Trying to be one of the so-called cool kids in school may actually prove to be harmful to your emotional well-being, new research presented earlier this September at the Developmental Section & Social Section Psychology Annual Conference has suggested.

Surveying more than 1,000 children in the United Kingdom from the ages 8 to 12 over a period of three years, the University of Sussex (US) researchers found that children's desire to become popular through obtaining material goods or emphasizing their appearance often times comes from a feeling of low well-being. Unfortunately, these methods rarely worked and subsequently only made them even more depressed.

“Results suggest that children who have low levels of well-being are particularly likely to become orientated towards consumer culture, and thus enter into a negative downwards spiral,” the researchers concluded in one of the two papers based on the survey data. “Consumer culture may be perceived as a coping mechanism by vulnerable children, but one that is woefully detrimental to their well-being.”

Part of the reason for this failure may be a mismatch of expectations, the Sussex team found. In the second paper, authored by Robin Banerjee, Professor of Developmental Psychology at US, he concluded that while children often believed that, “a reputation for disruptive behaviour, having ‘cool’ stuff, and looking good,” would boost their popularity, it was actually friendly and cooperative kids who over the long run became the most liked of their respective peer groups.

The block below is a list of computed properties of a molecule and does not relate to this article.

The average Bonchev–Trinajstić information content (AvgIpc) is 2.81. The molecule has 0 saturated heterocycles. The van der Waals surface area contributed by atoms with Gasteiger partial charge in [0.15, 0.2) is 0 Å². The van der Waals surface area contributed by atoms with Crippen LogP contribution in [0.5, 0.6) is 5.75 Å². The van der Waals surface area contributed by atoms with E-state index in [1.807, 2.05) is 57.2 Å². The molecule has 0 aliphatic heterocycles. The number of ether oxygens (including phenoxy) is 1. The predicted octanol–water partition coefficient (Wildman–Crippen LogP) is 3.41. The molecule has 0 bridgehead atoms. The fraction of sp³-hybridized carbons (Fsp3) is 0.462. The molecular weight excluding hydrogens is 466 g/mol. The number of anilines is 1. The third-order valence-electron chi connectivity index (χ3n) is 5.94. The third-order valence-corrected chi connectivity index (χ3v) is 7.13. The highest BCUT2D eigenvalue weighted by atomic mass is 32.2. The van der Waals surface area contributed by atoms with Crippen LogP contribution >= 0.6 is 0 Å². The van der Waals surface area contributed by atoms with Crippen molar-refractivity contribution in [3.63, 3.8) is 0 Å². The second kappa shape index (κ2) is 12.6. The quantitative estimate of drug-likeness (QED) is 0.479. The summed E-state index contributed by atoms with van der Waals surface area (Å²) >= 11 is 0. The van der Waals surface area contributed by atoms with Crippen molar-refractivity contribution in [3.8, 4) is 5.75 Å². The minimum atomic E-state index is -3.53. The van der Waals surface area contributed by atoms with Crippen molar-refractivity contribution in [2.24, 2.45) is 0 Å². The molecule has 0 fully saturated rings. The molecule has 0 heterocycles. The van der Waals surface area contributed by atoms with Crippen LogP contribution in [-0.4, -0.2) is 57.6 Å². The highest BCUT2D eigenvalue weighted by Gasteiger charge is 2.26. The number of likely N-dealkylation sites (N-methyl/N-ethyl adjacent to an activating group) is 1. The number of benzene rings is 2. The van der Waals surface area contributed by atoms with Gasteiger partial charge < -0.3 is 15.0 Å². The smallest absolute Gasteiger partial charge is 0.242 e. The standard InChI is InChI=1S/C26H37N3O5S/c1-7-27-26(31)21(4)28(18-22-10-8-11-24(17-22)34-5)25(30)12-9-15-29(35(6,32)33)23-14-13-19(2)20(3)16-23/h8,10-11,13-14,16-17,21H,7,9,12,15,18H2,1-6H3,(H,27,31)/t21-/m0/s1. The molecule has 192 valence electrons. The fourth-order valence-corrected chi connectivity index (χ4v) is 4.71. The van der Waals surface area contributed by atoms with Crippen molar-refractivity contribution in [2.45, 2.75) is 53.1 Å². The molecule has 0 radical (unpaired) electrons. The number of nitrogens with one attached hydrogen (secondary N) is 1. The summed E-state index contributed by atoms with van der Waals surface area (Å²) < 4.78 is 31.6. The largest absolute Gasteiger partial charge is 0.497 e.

"What we found was another example of a downward spiral - those rejected by peers then turned to consumer culture, which actually worsened, rather than improved, those relationships," said Banerjee in a press statement by the university.

Though previous studies have found a destructive relationship between materialism and well-being in children, it was a one-sided one, such that kids with low well-being gravitated toward materialism as a means of improving their social lot in life. While not invalidating that earlier research, these current studies suggest that the failure to achieve popularity through those means only further harms their self-esteem.

A related survey of 50 female fashion models and 150 older female students also found a connection between the pressure to look good and low well-being, though with a silver lining.

Dr. Mark Wright, a lecturer in psychology at the University of Brighton, concluded that “extrinsic appearance motivation was associated with significantly lower well-being in both models and non-models,” but that “this relationship was mediated by a sense of belonging.” In other words, being part of a community with shared values and hardships can help people weather the toxic struggle of pursuing the “ideal” appearance.

Contrary to what Wright and his colleagues expected, though, there were no “significant differences between models and non-models in appearance ideals, extrinsic appearance motives, or well-being.”

Source: Easterbrook M, Banerjee R, Wright M. How do I look? Consumer culture, well-being, and extrinsic motivations. Developmental Section & Social Section Psychology Annual Conference 2015. 2015.